I had something similar happen when I bought a house. Because we overpaid (it seems) they increased the land value of the house significantly. I appealed on the ground that my land value increased whereas everyone else’s stayed the same. I won on that ground. The next year, though, everyone else’s land value went up too. But at least that’s fair.

      • i guess you should be glad the “stop snitchin” movement hasn’t hit real property assessment…yet.

    • If other houses on your block aren’t assessed at what you think is the fair market value, it could very well be because there’s a limit as to how much DC can increase an assessment from year to year. Kind of like rent control. If your neighbors bought their houses a while ago, the tax value could be well below the fair market value. But you just bought your house, so I agree with those above (and the DC gov) that if the assessment = purchase price, you don’t have much of a case for appeal.

      • saf

        “there’s a limit as to how much DC can increase an assessment from year to year. ”

        No, there’s a limit on how much taxes can be raised, not on the assessment. They raise the assessment, then the taxed value goes up incrementally until the assessed valued is reached.

  • ^ Well, this is not sales tax. What you said is correct if its applied to a sale, where there is a flat tax rate.

    Property tax is assessed on the property, why else would it be called an assessment then?

  • A home purchase is a signal to the city to reassess the value of the property. Unless it is assessed for more than you paid for it, you really don’t have any recourse. Among my home-buying friends, many of us got reassessed for the purchase price of the home, some of us got assessed for a bit less.

    Check also what the condition of your house is listed as – if it is listed as good, you can request it be listed as average or below average. Usually the condition info indicates if you have central air and other main improvements. Make sure it’s noted if you don’t.

    Per this comment “If I felt like paying $1,000,000 for the home, should I get taxed for that amount?” – well, what the buyer is willing to pay is how you determine the fair market value. But I assume you didn’t pay hundreds of thousands extra over what the home was worth just because you felt like it.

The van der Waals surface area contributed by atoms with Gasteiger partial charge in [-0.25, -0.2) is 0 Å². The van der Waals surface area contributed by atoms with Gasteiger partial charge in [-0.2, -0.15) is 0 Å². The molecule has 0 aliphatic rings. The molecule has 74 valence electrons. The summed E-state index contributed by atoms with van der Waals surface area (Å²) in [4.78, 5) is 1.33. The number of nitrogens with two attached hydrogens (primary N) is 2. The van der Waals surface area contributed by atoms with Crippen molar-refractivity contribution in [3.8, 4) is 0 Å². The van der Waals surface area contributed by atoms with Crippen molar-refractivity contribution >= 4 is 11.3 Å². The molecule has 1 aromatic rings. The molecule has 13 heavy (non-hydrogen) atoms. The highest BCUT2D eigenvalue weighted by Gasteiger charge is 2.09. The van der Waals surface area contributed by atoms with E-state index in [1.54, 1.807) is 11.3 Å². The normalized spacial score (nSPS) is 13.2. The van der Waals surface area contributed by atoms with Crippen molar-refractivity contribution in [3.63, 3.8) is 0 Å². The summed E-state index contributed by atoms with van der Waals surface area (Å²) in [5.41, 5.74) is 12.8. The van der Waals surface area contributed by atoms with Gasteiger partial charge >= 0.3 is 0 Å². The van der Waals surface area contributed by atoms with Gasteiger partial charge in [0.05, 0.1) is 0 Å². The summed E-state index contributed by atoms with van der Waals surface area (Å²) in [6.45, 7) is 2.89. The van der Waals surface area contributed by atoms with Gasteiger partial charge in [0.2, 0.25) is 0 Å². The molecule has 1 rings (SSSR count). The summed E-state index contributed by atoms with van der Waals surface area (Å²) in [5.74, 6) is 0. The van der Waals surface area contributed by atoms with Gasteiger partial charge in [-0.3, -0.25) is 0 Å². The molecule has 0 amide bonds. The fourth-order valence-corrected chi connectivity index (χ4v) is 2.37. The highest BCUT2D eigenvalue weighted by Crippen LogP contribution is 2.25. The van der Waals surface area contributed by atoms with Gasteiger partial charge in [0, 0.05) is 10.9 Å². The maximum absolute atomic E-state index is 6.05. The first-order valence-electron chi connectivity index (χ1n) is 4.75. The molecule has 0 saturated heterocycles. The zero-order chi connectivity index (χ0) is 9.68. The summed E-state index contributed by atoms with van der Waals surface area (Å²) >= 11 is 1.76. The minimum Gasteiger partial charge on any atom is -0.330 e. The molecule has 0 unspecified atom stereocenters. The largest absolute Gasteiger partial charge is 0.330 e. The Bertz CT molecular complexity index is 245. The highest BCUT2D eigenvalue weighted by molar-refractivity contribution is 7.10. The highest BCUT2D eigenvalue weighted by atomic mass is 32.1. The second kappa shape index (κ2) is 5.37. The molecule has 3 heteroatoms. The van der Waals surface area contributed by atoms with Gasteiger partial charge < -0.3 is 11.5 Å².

• Things are only worth what people are willing to pay for them…

  • What if it assesses way higher than the price you bought if for? $170,000 more in my case. Is appealing really worth it in the long run? I heard it could potentially open a can of worms. More experienced commenters please.

    • ah

      What can of worms? If you appeal you have to show them that your assessment doesn’t accurately reflect the market price. What you paid for it (if very recent) is the best reflection of the market price and you can argue that.

      In theory they could reevaluate the assessment and increase it, but on what basis would they do that in your case?

      FWIW, I appealed a couple of years ago and got a good result. The only bad thing that came out of it was that the next year they went back and raised everyone else’s assessment as well as mine, but at least we were treated equally (I had been “singled out” for an increase the year I bought.

      • Ha, well know someone who didn’t appeal her assessment which was for 200K more than she paid for the house because she was also getting a senior citizen tax reduction (50% off property taxes). She bought the house when she was 30. The assessment was later corrected but last I checked, she’s still getting the senior citizen deduction. Grrr.

        • You can’t go buy what the website says all the time. It doesn’t always get updated. My house still says I’m not getting the homestead deduction, but I am.

        • ah

          That’s not opening a can of worms . . .

          That’s getting caught with your hand in the cookie jar.